Shaun White Qualifies First Going Into Men’s Halfpipe Finals at the 2018 Winter Olympics

Taking the top spot with a massive score of 98.50.

This story originally appeared on TransWorld SNOWboarding and has been republished with permission. Words by Mary Walsh. Photos by Mark Clavin . For more stories, visit TransWorld SNOWboarding.

Immediately, following up the ladies’ halfpipe finals in 2018 Olympic Games in PyeongChang on Tuesday, February 13, 2018, twenty-nine of the best male halfpipe riders took to the 22-foot walls in Bogwang Phoenix Park in hopes of landing one of the twelve coveted spots in tomorrow’s finals. The ranks of competitors are deep at the 2018 Olympics: Australia’s Scotty James and Kent Callister; Japan’s Ayumu Hirano and Taku Hiroaka; USA’s Shaun White, Ben Ferguson, Chase Josey, and Jake Pates; Finland’s Peetu Piiroinen; Switzerland’s Jan Scherrer and Patrick Burgener; Ireland’s Seamus O’Connor; China’s Zhang Yiwei; Korea’s Lee Kawng Ki, among others.

shaun white qualifies first men's halfpipe finals

Shaun White took the lead in qualifiers early on.

Qualifiers is generally about balance: put down a run that, ideally, isn’t your best one (save that for finals), but is strong enough to land you in the upper echelon of the field–in PyeongChang, that means ending up in the top twelve. Finding the sweet spot between safety run and all-out-send is different for every individual, of course, but with only two drops to make it count, pressure is still thick in the air during quals. At the 2018 Winter Games, the drops were fast, the airs were high, and the multi-off-axis corks were plentiful. Cold weather in South Korea has kept the halfpipe in pristine condition and its 650-feet of perfectly cut parallel walls provided a proper proving ground for twenty-nine of the world’s best.

Shaun White took the lead in qualifiers early on, effortlessly stomping back-to-back double cork 1080’s and a double McTwist 1260, notably the trick the earned him gold in the Vancouver Olympics in 2010. Fellow American teammate, Ben Ferguson, arguably one of the most creative riders in the halfpipe circuit, let loose an absolutely massive air-to-fakie on his first hit and followed it up with a glimpse of the doubles he surely plans to unleash in finals. They took the one-two spots right away.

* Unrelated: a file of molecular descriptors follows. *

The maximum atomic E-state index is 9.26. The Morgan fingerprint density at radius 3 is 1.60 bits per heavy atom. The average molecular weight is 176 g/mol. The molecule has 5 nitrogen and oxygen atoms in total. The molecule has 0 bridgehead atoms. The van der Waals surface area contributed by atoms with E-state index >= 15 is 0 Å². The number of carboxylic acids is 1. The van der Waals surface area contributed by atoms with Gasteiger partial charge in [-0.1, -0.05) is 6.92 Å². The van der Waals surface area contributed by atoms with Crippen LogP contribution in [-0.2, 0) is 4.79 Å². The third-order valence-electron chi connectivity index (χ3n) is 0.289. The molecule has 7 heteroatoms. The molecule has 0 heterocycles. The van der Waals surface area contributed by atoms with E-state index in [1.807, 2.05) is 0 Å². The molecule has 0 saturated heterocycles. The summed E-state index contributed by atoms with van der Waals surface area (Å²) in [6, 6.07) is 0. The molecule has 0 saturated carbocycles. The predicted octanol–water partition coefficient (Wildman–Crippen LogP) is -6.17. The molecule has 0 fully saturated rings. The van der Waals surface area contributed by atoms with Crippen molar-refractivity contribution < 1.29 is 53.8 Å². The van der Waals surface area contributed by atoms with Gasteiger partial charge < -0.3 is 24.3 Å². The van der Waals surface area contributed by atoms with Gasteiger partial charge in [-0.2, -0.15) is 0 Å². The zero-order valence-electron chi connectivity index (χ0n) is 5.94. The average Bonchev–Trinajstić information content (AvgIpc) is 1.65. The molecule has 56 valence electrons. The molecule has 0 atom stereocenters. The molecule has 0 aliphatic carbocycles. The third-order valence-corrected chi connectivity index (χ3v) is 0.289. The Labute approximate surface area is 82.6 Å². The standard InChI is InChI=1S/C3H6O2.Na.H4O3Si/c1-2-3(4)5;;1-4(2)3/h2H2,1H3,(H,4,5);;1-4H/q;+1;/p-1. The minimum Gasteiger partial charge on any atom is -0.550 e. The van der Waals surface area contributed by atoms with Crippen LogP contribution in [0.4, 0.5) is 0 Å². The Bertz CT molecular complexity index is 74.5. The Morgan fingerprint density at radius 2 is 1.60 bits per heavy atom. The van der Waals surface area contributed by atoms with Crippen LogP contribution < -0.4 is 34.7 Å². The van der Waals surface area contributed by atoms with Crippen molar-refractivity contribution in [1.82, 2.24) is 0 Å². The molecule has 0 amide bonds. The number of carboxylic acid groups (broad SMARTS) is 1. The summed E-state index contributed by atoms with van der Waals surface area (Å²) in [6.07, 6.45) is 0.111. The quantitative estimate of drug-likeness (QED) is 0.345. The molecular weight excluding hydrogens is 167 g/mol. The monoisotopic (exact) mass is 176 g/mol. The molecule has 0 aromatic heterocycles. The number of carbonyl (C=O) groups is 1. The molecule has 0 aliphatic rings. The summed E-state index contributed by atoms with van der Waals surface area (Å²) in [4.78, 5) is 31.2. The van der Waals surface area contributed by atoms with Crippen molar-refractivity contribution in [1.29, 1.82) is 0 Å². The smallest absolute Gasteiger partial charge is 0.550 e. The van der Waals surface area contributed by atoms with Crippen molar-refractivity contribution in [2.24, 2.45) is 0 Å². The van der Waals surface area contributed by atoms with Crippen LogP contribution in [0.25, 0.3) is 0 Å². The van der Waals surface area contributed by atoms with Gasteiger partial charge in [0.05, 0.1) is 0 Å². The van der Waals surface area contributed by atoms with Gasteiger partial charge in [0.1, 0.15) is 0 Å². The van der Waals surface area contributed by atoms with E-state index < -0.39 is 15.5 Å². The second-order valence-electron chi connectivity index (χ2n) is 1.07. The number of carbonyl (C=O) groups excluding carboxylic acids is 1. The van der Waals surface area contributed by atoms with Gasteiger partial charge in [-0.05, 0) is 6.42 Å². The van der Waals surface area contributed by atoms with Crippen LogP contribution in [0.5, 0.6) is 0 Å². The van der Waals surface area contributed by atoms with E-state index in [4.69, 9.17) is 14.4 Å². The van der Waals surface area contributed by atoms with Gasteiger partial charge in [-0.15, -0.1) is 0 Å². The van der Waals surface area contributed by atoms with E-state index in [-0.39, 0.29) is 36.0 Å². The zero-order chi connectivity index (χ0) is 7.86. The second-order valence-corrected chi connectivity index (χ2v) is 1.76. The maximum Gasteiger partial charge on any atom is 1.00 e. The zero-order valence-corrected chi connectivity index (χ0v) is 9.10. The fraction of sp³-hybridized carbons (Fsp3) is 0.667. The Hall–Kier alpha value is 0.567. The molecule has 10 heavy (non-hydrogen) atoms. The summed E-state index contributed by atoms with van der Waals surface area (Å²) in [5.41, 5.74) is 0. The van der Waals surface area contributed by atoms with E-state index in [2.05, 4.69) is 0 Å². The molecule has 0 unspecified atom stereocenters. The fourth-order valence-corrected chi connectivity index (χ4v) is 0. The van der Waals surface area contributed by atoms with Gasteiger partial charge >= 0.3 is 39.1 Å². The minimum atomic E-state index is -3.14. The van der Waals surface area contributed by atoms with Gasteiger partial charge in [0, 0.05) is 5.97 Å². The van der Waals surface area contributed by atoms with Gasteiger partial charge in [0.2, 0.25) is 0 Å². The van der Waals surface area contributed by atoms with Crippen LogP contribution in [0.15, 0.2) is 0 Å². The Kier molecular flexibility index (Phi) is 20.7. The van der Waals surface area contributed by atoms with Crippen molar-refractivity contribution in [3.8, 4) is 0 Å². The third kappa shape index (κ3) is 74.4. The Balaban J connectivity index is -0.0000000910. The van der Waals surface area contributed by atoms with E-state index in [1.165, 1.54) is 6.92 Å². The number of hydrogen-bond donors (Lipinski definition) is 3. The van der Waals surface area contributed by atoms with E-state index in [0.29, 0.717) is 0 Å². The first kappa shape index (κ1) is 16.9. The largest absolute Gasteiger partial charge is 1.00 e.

shaun white qualifies first men's halfpipe finals

Photo evidence at Ayumu Hirano might not be affected by gravity.

Until, that is, Japan’s Ayumu Hirano entered the start gate for his second drop, and all hell broke loose. Ayumu, who erupted onto the global stage at his first Olympic showing in Sochi, where he earned a silver medal, sent it into the stratosphere on his second attempt. An enormous backside air kicked off a run that was simultaneously so casual, yet so explosive–the archetype of Ayumu’s style of snowboarding–and still so pared down from what he will bring to finals.

And then, in most definitely a foreshadowing of what’s to come when these gentlemen drop into their three runs tomorrow, Australian Scotty James casually tossed back-to-back 1260s (first going backside to switch backside) in his second qualifiers run, surpassing Shaun White and moving into first place with a 96.75. White dropped next and followed Scotty up with back-to-back twelves of his own, taking the top spot back with a score of 98.50.

shaun white qualifies first men's halfpipe finals

In the end, it was Shaun White’s day, setting up for a dramatic finish for men’s halfpipe finals.

It was palpable how excited livestream announcer Todd Richards became at this point as the race for number one in qualifiers, and the position to drop last in finals, heated up exponentially. In the end, it was Shaun in first, Scotty in second, and Ayumu in third heading into finals. Tomorrow it’s anyone’s gold, silver, and bronze to win.

RESULTS
Shaun White, USA – 98.50
Scotty James, AUS – 96.75
Ayumu Hirano, Japan – 96.75
Ben Ferguson, USA – 91.00
Raibu Katayama, Japan – 90.75
Jan Scherrer, Switzerland – 84.00
Chase Josey, USA – 83.75
Jake Pates, USA – 82.25
Patrick Burgener, Switzerland – 82.00
Yuto Totsuka, Japan – 80.00
Peetu Piiroinen, Finland – 77.50
Kent Callister, AUS – 77.00

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